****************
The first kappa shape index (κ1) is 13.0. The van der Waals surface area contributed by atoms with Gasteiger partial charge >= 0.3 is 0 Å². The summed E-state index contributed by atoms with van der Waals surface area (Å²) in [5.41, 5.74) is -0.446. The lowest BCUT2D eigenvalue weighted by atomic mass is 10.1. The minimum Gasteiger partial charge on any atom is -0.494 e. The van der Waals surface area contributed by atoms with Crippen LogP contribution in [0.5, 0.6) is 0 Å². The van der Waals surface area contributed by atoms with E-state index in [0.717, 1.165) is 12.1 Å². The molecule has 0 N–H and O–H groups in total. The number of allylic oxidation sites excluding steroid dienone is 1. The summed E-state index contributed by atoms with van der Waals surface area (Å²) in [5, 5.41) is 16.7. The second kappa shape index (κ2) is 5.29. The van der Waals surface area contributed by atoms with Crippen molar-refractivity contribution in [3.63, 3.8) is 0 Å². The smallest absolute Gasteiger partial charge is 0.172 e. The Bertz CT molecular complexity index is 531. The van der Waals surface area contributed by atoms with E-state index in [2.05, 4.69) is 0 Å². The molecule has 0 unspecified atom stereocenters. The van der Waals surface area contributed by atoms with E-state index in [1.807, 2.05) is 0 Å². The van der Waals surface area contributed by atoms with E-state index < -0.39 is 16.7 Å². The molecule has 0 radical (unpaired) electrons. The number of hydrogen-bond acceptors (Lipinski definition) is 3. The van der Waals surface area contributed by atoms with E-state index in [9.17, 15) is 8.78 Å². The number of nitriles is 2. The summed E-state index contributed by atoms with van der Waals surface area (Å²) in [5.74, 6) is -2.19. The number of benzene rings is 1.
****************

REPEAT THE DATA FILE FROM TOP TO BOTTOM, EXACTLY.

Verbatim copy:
The first kappa shape index (κ1) is 13.0. The van der Waals surface area contributed by atoms with Gasteiger partial charge >= 0.3 is 0 Å². The summed E-state index contributed by atoms with van der Waals surface area (Å²) in [5.41, 5.74) is -0.446. The lowest BCUT2D eigenvalue weighted by atomic mass is 10.1. The minimum Gasteiger partial charge on any atom is -0.494 e. The van der Waals surface area contributed by atoms with Crippen LogP contribution in [0.5, 0.6) is 0 Å². The van der Waals surface area contributed by atoms with E-state index in [0.717, 1.165) is 12.1 Å². The molecule has 0 N–H and O–H groups in total. The number of allylic oxidation sites excluding steroid dienone is 1. The summed E-state index contributed by atoms with van der Waals surface area (Å²) in [5, 5.41) is 16.7. The second kappa shape index (κ2) is 5.29. The van der Waals surface area contributed by atoms with Crippen molar-refractivity contribution in [3.63, 3.8) is 0 Å². The smallest absolute Gasteiger partial charge is 0.172 e. The Bertz CT molecular complexity index is 531. The van der Waals surface area contributed by atoms with E-state index in [2.05, 4.69) is 0 Å². The molecule has 0 unspecified atom stereocenters. The van der Waals surface area contributed by atoms with E-state index in [1.807, 2.05) is 0 Å². The van der Waals surface area contributed by atoms with E-state index < -0.39 is 16.7 Å². The molecule has 0 radical (unpaired) electrons. The number of hydrogen-bond acceptors (Lipinski definition) is 3. The van der Waals surface area contributed by atoms with E-state index in [9.17, 15) is 8.78 Å². The number of nitriles is 2. The summed E-state index contributed by atoms with van der Waals surface area (Å²) in [5.74, 6) is -2.19. The number of benzene rings is 1.